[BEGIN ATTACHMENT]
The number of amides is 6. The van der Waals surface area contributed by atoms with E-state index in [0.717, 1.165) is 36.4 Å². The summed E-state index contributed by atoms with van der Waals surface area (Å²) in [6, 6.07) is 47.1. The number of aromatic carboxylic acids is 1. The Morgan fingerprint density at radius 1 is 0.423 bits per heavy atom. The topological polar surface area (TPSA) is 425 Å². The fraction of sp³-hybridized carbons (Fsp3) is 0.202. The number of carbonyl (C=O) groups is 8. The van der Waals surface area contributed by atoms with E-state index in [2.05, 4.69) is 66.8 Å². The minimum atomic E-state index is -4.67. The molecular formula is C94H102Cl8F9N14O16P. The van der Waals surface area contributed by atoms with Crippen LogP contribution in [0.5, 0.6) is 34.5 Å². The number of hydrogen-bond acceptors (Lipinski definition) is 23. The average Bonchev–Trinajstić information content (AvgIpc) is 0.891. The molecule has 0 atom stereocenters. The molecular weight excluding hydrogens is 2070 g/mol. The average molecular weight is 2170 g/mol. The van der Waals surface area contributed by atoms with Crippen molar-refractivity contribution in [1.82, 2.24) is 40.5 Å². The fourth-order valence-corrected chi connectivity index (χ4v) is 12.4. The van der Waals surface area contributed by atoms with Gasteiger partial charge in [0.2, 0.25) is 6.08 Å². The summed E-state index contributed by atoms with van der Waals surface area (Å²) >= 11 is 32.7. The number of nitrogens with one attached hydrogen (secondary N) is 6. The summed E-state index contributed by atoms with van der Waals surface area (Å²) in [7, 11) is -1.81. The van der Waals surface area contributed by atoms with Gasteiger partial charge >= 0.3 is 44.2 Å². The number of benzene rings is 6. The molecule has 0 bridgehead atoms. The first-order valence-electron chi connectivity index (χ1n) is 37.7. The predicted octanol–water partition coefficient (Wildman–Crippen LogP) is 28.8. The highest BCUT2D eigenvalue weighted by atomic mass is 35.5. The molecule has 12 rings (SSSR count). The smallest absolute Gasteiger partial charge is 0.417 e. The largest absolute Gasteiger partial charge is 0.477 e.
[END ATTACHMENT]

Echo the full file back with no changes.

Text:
The number of amides is 6. The van der Waals surface area contributed by atoms with E-state index in [0.717, 1.165) is 36.4 Å². The summed E-state index contributed by atoms with van der Waals surface area (Å²) in [6, 6.07) is 47.1. The number of aromatic carboxylic acids is 1. The Morgan fingerprint density at radius 1 is 0.423 bits per heavy atom. The topological polar surface area (TPSA) is 425 Å². The fraction of sp³-hybridized carbons (Fsp3) is 0.202. The number of carbonyl (C=O) groups is 8. The van der Waals surface area contributed by atoms with E-state index in [2.05, 4.69) is 66.8 Å². The minimum atomic E-state index is -4.67. The molecular formula is C94H102Cl8F9N14O16P. The van der Waals surface area contributed by atoms with Crippen LogP contribution in [0.5, 0.6) is 34.5 Å². The number of hydrogen-bond acceptors (Lipinski definition) is 23. The average Bonchev–Trinajstić information content (AvgIpc) is 0.891. The molecule has 0 atom stereocenters. The molecular weight excluding hydrogens is 2070 g/mol. The average molecular weight is 2170 g/mol. The van der Waals surface area contributed by atoms with Crippen molar-refractivity contribution in [1.82, 2.24) is 40.5 Å². The fourth-order valence-corrected chi connectivity index (χ4v) is 12.4. The van der Waals surface area contributed by atoms with Gasteiger partial charge in [0.2, 0.25) is 6.08 Å². The summed E-state index contributed by atoms with van der Waals surface area (Å²) >= 11 is 32.7. The number of nitrogens with one attached hydrogen (secondary N) is 6. The summed E-state index contributed by atoms with van der Waals surface area (Å²) in [7, 11) is -1.81. The van der Waals surface area contributed by atoms with Gasteiger partial charge >= 0.3 is 44.2 Å². The number of benzene rings is 6. The molecule has 0 bridgehead atoms. The first-order valence-electron chi connectivity index (χ1n) is 37.7. The predicted octanol–water partition coefficient (Wildman–Crippen LogP) is 28.8. The highest BCUT2D eigenvalue weighted by atomic mass is 35.5. The molecule has 12 rings (SSSR count). The smallest absolute Gasteiger partial charge is 0.417 e. The largest absolute Gasteiger partial charge is 0.477 e.